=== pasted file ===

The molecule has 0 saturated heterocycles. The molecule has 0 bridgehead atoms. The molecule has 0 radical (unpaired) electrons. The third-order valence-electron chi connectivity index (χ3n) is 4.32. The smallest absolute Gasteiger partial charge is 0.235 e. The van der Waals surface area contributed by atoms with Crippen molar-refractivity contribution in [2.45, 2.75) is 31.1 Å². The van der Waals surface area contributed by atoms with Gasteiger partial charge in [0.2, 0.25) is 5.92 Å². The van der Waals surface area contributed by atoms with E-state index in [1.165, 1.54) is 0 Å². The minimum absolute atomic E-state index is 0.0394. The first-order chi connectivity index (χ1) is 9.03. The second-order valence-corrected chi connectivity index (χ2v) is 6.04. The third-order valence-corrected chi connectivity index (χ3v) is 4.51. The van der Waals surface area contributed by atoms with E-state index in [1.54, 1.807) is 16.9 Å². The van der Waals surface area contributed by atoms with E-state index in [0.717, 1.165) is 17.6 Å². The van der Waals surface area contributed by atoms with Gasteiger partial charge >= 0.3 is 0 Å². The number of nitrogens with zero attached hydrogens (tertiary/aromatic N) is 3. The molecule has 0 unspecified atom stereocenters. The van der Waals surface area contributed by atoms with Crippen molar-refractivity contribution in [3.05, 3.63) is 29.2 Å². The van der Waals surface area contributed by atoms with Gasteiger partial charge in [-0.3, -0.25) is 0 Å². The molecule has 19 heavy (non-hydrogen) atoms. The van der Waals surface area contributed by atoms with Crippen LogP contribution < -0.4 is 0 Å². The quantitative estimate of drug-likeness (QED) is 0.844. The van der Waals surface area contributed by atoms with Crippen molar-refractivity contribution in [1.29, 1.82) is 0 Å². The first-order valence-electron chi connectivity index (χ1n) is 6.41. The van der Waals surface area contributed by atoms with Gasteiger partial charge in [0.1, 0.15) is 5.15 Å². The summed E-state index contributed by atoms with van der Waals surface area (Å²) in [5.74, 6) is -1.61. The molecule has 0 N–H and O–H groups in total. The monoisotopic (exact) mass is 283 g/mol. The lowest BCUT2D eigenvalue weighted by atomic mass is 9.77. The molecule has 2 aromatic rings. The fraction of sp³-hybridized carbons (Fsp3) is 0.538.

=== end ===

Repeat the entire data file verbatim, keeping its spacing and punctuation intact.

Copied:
The molecule has 0 saturated heterocycles. The molecule has 0 bridgehead atoms. The molecule has 0 radical (unpaired) electrons. The third-order valence-electron chi connectivity index (χ3n) is 4.32. The smallest absolute Gasteiger partial charge is 0.235 e. The van der Waals surface area contributed by atoms with Crippen molar-refractivity contribution in [2.45, 2.75) is 31.1 Å². The van der Waals surface area contributed by atoms with Gasteiger partial charge in [0.2, 0.25) is 5.92 Å². The van der Waals surface area contributed by atoms with E-state index in [1.165, 1.54) is 0 Å². The minimum absolute atomic E-state index is 0.0394. The first-order chi connectivity index (χ1) is 9.03. The second-order valence-corrected chi connectivity index (χ2v) is 6.04. The third-order valence-corrected chi connectivity index (χ3v) is 4.51. The van der Waals surface area contributed by atoms with E-state index in [1.54, 1.807) is 16.9 Å². The van der Waals surface area contributed by atoms with E-state index in [0.717, 1.165) is 17.6 Å². The van der Waals surface area contributed by atoms with Gasteiger partial charge >= 0.3 is 0 Å². The number of nitrogens with zero attached hydrogens (tertiary/aromatic N) is 3. The molecule has 0 unspecified atom stereocenters. The van der Waals surface area contributed by atoms with Crippen molar-refractivity contribution in [3.05, 3.63) is 29.2 Å². The van der Waals surface area contributed by atoms with Gasteiger partial charge in [-0.3, -0.25) is 0 Å². The molecule has 19 heavy (non-hydrogen) atoms. The van der Waals surface area contributed by atoms with Crippen LogP contribution < -0.4 is 0 Å². The quantitative estimate of drug-likeness (QED) is 0.844. The van der Waals surface area contributed by atoms with Crippen molar-refractivity contribution in [1.29, 1.82) is 0 Å². The first-order valence-electron chi connectivity index (χ1n) is 6.41. The van der Waals surface area contributed by atoms with Gasteiger partial charge in [0.1, 0.15) is 5.15 Å². The summed E-state index contributed by atoms with van der Waals surface area (Å²) in [5.74, 6) is -1.61. The molecule has 0 N–H and O–H groups in total. The monoisotopic (exact) mass is 283 g/mol. The lowest BCUT2D eigenvalue weighted by atomic mass is 9.77. The molecule has 2 aromatic rings. The fraction of sp³-hybridized carbons (Fsp3) is 0.538.